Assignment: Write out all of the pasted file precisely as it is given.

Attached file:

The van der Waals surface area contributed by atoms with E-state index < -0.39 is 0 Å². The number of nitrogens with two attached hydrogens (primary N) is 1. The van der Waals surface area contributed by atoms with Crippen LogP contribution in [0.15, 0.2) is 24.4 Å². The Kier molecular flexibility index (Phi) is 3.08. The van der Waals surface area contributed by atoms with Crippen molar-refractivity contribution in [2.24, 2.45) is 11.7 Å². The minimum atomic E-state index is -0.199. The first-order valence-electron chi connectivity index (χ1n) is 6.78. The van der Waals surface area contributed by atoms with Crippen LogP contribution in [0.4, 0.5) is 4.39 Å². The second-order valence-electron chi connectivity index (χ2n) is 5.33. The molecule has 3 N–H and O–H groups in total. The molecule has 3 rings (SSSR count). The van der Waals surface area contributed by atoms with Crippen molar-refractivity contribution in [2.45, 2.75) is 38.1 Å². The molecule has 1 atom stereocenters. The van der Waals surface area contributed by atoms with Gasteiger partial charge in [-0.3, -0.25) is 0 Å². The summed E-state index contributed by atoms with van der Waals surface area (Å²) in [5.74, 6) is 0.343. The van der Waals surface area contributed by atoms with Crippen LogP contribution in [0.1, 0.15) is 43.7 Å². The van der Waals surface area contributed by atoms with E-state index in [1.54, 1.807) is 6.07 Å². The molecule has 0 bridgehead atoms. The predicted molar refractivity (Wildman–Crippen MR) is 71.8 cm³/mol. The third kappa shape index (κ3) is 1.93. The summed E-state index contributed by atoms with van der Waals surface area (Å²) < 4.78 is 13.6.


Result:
The van der Waals surface area contributed by atoms with E-state index < -0.39 is 0 Å². The number of nitrogens with two attached hydrogens (primary N) is 1. The van der Waals surface area contributed by atoms with Crippen LogP contribution in [0.15, 0.2) is 24.4 Å². The Kier molecular flexibility index (Phi) is 3.08. The van der Waals surface area contributed by atoms with Crippen molar-refractivity contribution in [2.24, 2.45) is 11.7 Å². The minimum atomic E-state index is -0.199. The first-order valence-electron chi connectivity index (χ1n) is 6.78. The van der Waals surface area contributed by atoms with Crippen LogP contribution in [0.4, 0.5) is 4.39 Å². The second-order valence-electron chi connectivity index (χ2n) is 5.33. The molecule has 3 N–H and O–H groups in total. The molecule has 3 rings (SSSR count). The van der Waals surface area contributed by atoms with Crippen molar-refractivity contribution in [2.45, 2.75) is 38.1 Å². The molecule has 1 atom stereocenters. The van der Waals surface area contributed by atoms with Gasteiger partial charge in [-0.3, -0.25) is 0 Å². The summed E-state index contributed by atoms with van der Waals surface area (Å²) in [5.74, 6) is 0.343. The van der Waals surface area contributed by atoms with Crippen LogP contribution in [0.1, 0.15) is 43.7 Å². The van der Waals surface area contributed by atoms with E-state index in [1.54, 1.807) is 6.07 Å². The molecule has 0 bridgehead atoms. The predicted molar refractivity (Wildman–Crippen MR) is 71.8 cm³/mol. The third kappa shape index (κ3) is 1.93. The summed E-state index contributed by atoms with van der Waals surface area (Å²) < 4.78 is 13.6.